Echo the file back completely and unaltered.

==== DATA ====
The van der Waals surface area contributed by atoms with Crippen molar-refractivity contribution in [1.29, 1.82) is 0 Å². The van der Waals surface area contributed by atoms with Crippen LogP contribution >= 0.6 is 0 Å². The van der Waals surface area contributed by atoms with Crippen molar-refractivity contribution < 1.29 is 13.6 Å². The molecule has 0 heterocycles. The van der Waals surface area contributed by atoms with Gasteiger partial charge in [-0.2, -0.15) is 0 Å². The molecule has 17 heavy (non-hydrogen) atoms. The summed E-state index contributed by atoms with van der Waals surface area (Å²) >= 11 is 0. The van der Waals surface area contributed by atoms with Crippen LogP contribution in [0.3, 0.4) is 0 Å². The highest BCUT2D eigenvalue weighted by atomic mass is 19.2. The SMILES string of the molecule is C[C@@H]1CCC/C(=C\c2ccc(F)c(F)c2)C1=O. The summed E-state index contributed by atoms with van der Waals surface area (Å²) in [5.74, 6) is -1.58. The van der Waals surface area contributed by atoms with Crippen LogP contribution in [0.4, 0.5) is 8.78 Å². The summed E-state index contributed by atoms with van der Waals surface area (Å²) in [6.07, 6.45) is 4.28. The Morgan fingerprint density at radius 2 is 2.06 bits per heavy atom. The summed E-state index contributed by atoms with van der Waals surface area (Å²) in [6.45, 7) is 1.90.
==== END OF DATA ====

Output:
The van der Waals surface area contributed by atoms with Crippen molar-refractivity contribution in [1.29, 1.82) is 0 Å². The van der Waals surface area contributed by atoms with Crippen LogP contribution >= 0.6 is 0 Å². The van der Waals surface area contributed by atoms with Crippen molar-refractivity contribution < 1.29 is 13.6 Å². The molecule has 0 heterocycles. The van der Waals surface area contributed by atoms with Gasteiger partial charge in [-0.2, -0.15) is 0 Å². The molecule has 17 heavy (non-hydrogen) atoms. The summed E-state index contributed by atoms with van der Waals surface area (Å²) >= 11 is 0. The van der Waals surface area contributed by atoms with Crippen LogP contribution in [0.3, 0.4) is 0 Å². The highest BCUT2D eigenvalue weighted by atomic mass is 19.2. The SMILES string of the molecule is C[C@@H]1CCC/C(=C\c2ccc(F)c(F)c2)C1=O. The summed E-state index contributed by atoms with van der Waals surface area (Å²) in [5.74, 6) is -1.58. The van der Waals surface area contributed by atoms with Crippen LogP contribution in [0.4, 0.5) is 8.78 Å². The summed E-state index contributed by atoms with van der Waals surface area (Å²) in [6.07, 6.45) is 4.28. The Morgan fingerprint density at radius 2 is 2.06 bits per heavy atom. The summed E-state index contributed by atoms with van der Waals surface area (Å²) in [6.45, 7) is 1.90.